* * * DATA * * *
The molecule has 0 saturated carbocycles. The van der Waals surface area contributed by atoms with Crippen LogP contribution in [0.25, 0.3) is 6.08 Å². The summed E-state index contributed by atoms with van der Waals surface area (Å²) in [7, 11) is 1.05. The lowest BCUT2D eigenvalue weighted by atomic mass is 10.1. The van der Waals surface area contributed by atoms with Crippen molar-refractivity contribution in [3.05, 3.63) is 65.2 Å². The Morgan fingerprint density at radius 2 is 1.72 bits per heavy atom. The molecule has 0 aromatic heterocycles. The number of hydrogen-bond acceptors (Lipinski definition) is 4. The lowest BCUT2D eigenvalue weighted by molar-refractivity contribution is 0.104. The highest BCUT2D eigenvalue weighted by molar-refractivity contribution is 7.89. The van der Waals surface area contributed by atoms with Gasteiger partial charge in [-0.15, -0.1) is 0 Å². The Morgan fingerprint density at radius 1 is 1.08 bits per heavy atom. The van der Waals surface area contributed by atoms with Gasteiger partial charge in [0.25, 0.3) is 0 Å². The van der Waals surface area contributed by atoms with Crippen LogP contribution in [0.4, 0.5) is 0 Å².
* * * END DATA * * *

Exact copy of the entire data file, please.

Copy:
The molecule has 0 saturated carbocycles. The van der Waals surface area contributed by atoms with Crippen LogP contribution in [0.25, 0.3) is 6.08 Å². The summed E-state index contributed by atoms with van der Waals surface area (Å²) in [7, 11) is 1.05. The lowest BCUT2D eigenvalue weighted by atomic mass is 10.1. The van der Waals surface area contributed by atoms with Crippen molar-refractivity contribution in [3.05, 3.63) is 65.2 Å². The Morgan fingerprint density at radius 2 is 1.72 bits per heavy atom. The molecule has 0 aromatic heterocycles. The number of hydrogen-bond acceptors (Lipinski definition) is 4. The lowest BCUT2D eigenvalue weighted by molar-refractivity contribution is 0.104. The highest BCUT2D eigenvalue weighted by molar-refractivity contribution is 7.89. The van der Waals surface area contributed by atoms with Gasteiger partial charge in [-0.15, -0.1) is 0 Å². The Morgan fingerprint density at radius 1 is 1.08 bits per heavy atom. The van der Waals surface area contributed by atoms with Gasteiger partial charge in [0.25, 0.3) is 0 Å². The van der Waals surface area contributed by atoms with Crippen LogP contribution in [0.4, 0.5) is 0 Å².